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Norman Josiffe (born 12 February 1940), better known in the media as Norman Scott, is an English former stable hand and model who was a key figure in the Thorpe affair, a major British political scandal of the 1970s.

Early lifeEdit

Josiffe was born in Sidcup, Kent,[1] to Ena Dorothy Josiffe (née Lynch[2] formerly Merritt,[3] 1907–1985), and Albert Norman Josiffe (1908–1983)[2][4] her second husband, who abandoned his wife and child soon after Norman's birth.[5] He later changed his surname to "Lianche-Josiffe" by amending his mother's maiden name, Lynch, and for a time called himself "the Hon Norman Lianche-Josiffe".[6][7] When Jeremy Thorpe, MP, took him to stay with his mother, Ursula Thorpe, he introduced himself as "Peter Johnson".[6]

Josiffe was working as a groom for Brecht Van de Vater (born Norman Vivian Vater),[8] at Kingham Stables in Chipping Norton, Oxfordshire, in 1961 when he met Thorpe, a friend of Vater. After leaving his job at Vater's stables, Josiffe suffered from mental illness and spent some time in a psychiatric hospital. On 8 November 1961, a week after discharging himself from the Ashurst clinic in Oxford, he went to the House of Commons to see Thorpe. He was penniless, homeless and, worse, had left Vater's employment without his National Insurance card which, at that time, was essential for obtaining regular work and access to social and unemployment benefits. Thorpe promised he would help.[9] This was when the relationship between the two men was alleged to have started. Thorpe gave him the nickname "Bunnies"[10] but always denied any physical element in the relationship. Josiffe's claims of mistreatment by Thorpe, however, led to his being reported to the police, in the course of which the relationship was revealed.[11]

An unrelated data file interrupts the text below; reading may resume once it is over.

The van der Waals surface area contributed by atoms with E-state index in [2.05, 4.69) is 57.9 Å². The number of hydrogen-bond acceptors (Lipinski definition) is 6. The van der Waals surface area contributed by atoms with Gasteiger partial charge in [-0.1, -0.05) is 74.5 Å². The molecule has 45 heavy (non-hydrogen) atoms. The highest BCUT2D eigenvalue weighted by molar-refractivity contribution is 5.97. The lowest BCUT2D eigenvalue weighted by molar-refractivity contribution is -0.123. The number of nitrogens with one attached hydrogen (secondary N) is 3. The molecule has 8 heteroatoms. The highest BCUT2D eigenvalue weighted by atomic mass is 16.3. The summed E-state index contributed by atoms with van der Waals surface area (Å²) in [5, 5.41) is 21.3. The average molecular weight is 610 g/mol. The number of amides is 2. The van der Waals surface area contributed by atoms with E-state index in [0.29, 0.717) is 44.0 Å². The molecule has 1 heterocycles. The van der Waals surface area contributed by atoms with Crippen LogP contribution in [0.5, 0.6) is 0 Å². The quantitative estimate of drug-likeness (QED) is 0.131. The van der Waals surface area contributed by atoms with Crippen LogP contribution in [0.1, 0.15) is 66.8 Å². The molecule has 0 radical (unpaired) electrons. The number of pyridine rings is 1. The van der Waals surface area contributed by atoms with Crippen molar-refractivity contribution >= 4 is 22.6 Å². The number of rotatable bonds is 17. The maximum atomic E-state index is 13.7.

The relationship allegedly led indirectly to the attempted murder of Josiffe, who was by then calling himself Norman Scott, in 1975.[12] His attacker, Andrew Newton, was arrested[13] after shooting Josiffe's dog, Rinka, but it was not until later that Josiffe's accusations against Thorpe became public. Although the Sexual Offences Act 1967 had decriminalised homosexual acts in most of the UK, and although Thorpe and three others were acquitted of conspiracy to murder at their 1979 trial, the resulting scandal lost Thorpe his popular support and he was forced to stand down as leader of the Liberal Party.

Thorpe's biographer Michael Bloch described Josiffe as both a liar and a fantasist.[14] Of the portrayal of his younger self by Ben Whishaw in the 2018 in the BBC miniseries A Very English Scandal,[15] Scott remarked: "I'm portrayed as this poor, mincing, little gay person ... I also come across as a weakling and I've never been a weakling."[16]

Later lifeEdit

On 13 May 1969[17] after his relationship with Thorpe, Josiffe (now calling himself Scott) married Angela Mary Susan Myers (1945–1986).[18][19] The couple had a son.[20][11][21]

While living in Tal-y-Bont in north Wales,[when?] where he found casual work, Scott met Gwen Parry-Jones, a widow and an acquaintance of Liberal MP Emlyn Hooson, who interviewed Scott about his relationship with Thorpe but did not believe his version of events. After the break-up of their relationship, Parry-Jones died, probably of alcohol poisoning.[21]